How to Build Your Business in 60 Seconds: Sage Marketing Advice from Mel Pircheski

Here’s how to build your business – and advance your career – in 60 seconds: create an effective “elevator pitch”. You may already know what an elevator pitch is. It’s the short answer you give when you meet someone for the first time and they ask, “What do you do?”

Most of us underestimate the importance of a great elevator pitch. We think it’s just for salesmen. But it’s much more than that. You may have patented the most amazing invention since the electric light bulb, but if no one knows about it and sees its significance, your business will fail.

Just like every business has an online profile whether they create one themselves or not, every business has an elevator pitch. It’s called the value proposition. Stating it clearly, and in way that makes the listener want to learn more, is essential to success. In big organizations, this responsibility traditionally lies with the marketing department. But in the age of social media, articulation of the value prop can be carried out by every person in the organization – and by the media, customers, “fans” and “followers” – certainly not just the marketing department.

Today it’s all the more important to have a killer elevator pitch to capture the spirit and value of what your business offers. Perfect it, and it will practically spread by itself.

The successful elevator pitch is as close as you can get to a silver bullet for business success. It’s particularly useful for understanding what makes a good pay-per-click (e.g. Google AdWords) ad. These are the short ads that appear as “Sponsored links” next to search results on Google, Yahoo! and other search pages. A good AdWords ad grabs your attention without using hype. It offers to relieve an itch or a pain or a desire. It makes you want to learn more. It does so by speaking your language. It’s not necessarily the language of the company making the offer.

Invariably, this language includes keywords. Words that you type into a search engine to do a search. When you are looking for a product on the Internet, you don’t sit there and think, hmm, I wonder what words the manufacturer uses to talk about his products. You just type the first thing that comes to mind. That’s a keyword.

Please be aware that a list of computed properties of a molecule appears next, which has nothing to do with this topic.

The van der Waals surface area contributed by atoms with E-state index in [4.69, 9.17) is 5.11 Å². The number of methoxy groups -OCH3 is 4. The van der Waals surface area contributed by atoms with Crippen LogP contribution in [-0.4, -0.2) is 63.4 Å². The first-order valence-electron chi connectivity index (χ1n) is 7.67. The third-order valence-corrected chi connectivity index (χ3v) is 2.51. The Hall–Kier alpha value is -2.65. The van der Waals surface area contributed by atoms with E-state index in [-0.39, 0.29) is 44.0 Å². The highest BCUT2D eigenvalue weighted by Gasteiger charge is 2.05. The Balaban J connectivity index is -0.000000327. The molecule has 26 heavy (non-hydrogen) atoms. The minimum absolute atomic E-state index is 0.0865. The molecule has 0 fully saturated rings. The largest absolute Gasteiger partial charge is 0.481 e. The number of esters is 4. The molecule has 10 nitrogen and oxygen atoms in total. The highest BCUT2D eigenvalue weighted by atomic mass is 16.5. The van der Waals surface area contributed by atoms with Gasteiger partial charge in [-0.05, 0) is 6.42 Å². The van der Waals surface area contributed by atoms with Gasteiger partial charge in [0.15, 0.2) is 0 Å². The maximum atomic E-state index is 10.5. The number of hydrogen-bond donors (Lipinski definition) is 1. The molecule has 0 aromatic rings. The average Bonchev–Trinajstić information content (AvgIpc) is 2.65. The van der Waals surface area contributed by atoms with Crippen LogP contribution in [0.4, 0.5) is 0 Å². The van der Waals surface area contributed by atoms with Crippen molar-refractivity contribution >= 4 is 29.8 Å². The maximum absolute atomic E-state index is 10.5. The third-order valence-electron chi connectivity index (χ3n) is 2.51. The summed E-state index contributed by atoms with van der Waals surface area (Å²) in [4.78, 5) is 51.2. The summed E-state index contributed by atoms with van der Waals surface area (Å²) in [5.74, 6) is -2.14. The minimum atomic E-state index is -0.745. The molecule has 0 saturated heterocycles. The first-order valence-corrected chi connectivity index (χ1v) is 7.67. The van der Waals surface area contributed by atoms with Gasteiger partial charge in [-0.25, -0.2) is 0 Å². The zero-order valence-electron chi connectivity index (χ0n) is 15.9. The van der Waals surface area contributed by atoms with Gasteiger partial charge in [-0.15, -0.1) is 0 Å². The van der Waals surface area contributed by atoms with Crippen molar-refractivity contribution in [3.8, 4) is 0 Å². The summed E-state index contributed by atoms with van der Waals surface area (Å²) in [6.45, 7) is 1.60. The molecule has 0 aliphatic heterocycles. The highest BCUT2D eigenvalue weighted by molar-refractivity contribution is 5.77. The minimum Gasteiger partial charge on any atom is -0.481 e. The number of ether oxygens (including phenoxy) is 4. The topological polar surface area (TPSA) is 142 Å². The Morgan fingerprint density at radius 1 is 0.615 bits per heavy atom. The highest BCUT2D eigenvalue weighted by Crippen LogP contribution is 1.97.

Keywords are often the hardest part of the search marketing process, in search engine optimization and pay-per-click advertising like Google AdWords. To be successful, keywords have to capture the thinking of the site visitor or person doing a search. They are the essence of whatever it is that makes them want to learn more, to click. And they are the essence of whatever it is that makes that person want to share an idea – or product or brand – with friends and family.

The next stranger you meet might be in a position to change the course of your business or your career. They might be looking for an opportunity, or they might be ready to put you in touch with someone who will be your greatest investor or partner or boss. Why not be ready? As the saying goes, “Luck is the time when preparation and opportunity meet.”

Mel Pircheski is the master of the elevator pitch. Take a minute to read this short post that gives you the essence of a successful elevator pitch. Put his words into practice, and I guarantee you’ll see positive results.

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Free Social Media Marketing Tool: Press Release Grader

Free tools for social media marketing are popping up everywhere. For a huge list of free and paid social media monitoring tools, there is the Wiki of Social Media Monitoring Solutions. The Press Release Grader from Hubspot is a tool of a different sort, in fact, in addition to checking for basics like contact information, it’s more about search optimization than anything else.

Free Social Media Marketing Tool: Press Release Grader

Unlike monitoring tools, Press Release Grader is not about gathering information and figuring out what to do with it. It’s an instructive tool that runs your press release through a checklist, giving you feedback about things like the readability level (high school, college, graduate school), overused words and words used most often.

One of my favorite features is a link checker that inspects the number and quality of links you include in the body of the release. Since many press releases will wind up on the Web, links are especially important. You need to be sure to include good links: think about the pages you are linking to and whether you have included keywords in the links.

Press Release Grader is an instructive tool in another sense: it teaches the user how to optimize content. Many of the same principles apply to all Web-based publishing. It’s also likely that this tool will improve as Hubspot gets feedback from users. There are search engine optimization tools that do the same thing, Hubspot and Optify are two notable providers.

Press releases are not dead. They are still a valuable way to get the word out and build inbound links. So, as long as you are going to use them, you should take a few minutes to check them over with a tool like Press Release Grader.

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